We all have our moments of perfectionist tendencies. But some people take it to a whole different level. Do any of these scenarios sound familiar?
#1-You offer a lot of advice (often unsolicited)
Perfectionists often have a hard time hearing other people’s ideas or opinions in an unbiased way. They often are noted to give advice or “you should do this” statements on any topic, on a regular basis.
This is not meant to be a criticism of you, it’s just the way the perfectionist mind functions. Unless this is pointed out, they may not be aware that this is a common way they operate.
#2- You would never talk to people the way you talk to yourself
The inner dialogue of a perfectionist is full of judgement and criticism. It is easy to nit-pick even the most minor of issues. Often the little voice is cruel and unforgiving.
In my lowest points, I could be so mean to myself I would never consider talking to anyone in such language. I won’t even voice out loud some of the things I used to say.
I could compare myself to anyone on any level about practically anything. If comparison and judgements were Olympic sports, I would have won gold a few times.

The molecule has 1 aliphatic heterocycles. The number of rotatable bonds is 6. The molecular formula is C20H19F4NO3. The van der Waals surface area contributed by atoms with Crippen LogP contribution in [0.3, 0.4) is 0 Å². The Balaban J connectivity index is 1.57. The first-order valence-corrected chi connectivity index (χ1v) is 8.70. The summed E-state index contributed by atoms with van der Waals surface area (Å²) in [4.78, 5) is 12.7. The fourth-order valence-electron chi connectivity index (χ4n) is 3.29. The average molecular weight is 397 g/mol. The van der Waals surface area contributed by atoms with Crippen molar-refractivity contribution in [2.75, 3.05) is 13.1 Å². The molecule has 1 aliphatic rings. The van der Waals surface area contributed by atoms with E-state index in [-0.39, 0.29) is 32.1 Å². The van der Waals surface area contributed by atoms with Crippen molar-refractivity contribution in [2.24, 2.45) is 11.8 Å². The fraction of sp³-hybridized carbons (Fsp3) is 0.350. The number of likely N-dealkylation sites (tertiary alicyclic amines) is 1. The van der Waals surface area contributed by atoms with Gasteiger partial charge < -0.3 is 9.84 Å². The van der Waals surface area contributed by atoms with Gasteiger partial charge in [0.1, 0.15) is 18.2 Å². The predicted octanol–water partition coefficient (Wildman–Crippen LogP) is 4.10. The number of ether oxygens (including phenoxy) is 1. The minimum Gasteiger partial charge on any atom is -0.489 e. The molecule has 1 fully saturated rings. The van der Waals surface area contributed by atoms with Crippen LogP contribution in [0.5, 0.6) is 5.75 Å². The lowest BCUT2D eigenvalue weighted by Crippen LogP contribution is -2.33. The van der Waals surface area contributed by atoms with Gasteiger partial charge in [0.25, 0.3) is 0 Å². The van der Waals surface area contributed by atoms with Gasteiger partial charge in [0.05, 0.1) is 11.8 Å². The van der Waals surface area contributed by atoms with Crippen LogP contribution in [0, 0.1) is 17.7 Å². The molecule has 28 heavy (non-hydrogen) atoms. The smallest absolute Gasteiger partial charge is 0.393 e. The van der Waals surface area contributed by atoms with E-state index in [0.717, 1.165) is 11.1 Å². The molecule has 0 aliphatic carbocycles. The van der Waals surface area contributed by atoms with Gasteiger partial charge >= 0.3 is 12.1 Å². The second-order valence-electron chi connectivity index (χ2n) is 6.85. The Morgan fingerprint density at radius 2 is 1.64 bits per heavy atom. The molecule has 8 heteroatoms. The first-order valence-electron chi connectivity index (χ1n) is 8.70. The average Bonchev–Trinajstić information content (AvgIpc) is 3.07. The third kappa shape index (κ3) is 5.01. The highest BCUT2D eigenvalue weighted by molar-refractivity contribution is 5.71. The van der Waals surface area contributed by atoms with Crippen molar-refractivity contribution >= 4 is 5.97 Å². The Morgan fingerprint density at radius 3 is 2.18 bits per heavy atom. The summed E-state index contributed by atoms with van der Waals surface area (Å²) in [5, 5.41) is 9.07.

But if I ever heard someone say even the slightest negative thing about themselves, I would be right there to defend them. I could bring the positivity to anyone feeling down. Turning that on myself though? Heck no.
#3- Making decisions is the worst
When perfectionism takes hold, it is all too common to be paralyzed by the fear of making the wrong decision. There are a million different “What if’s” you can come up with in your head from the most simple decisions (where to eat) to the major life choices (is it time for a career change?).
Perfectionism plagues every aspect of the decision-making process. If you don’t choose right at any one step along the way, you’re done. Do not pass go, do not collect $200.
Bonus Scenario- You are too much of a perfectionist to call yourself a perfectionist
Because really, perfectionists are so hard on themselves, there is no way they could truly be a real perfectionist. The judgement is so real that a perfectionist can find ways they are not even perfect or good at being a perfectionist.
Today, I like to call myself a Reformed Perfectionist.
There is hope for you too!
Perfectionism is born out of fears. The specifics of which are unique to the individual (and if you’d like to dig into it more, I can coach you through that, let’s talk!).
It is also, however, born out of concern for outward approval. By doing everything “right” the thought is that somehow others will validate how good/right/smart/etc. you are.
By learning to self-love and self-validate, by gaining confidence in yourself, the need for this outward approval will eventually subside. When those feelings of insecurity come up, your inner voice will begin to be kind instead of the early critical voice.
When you learn to be kind and to love yourself, those feelings of love/belonging/support will be available to you at any time you need them. You just have to look inward, let your heart be your guide.
I promise change is possible. Like an unhealthy relationship, you can kick perfectionism to the curb!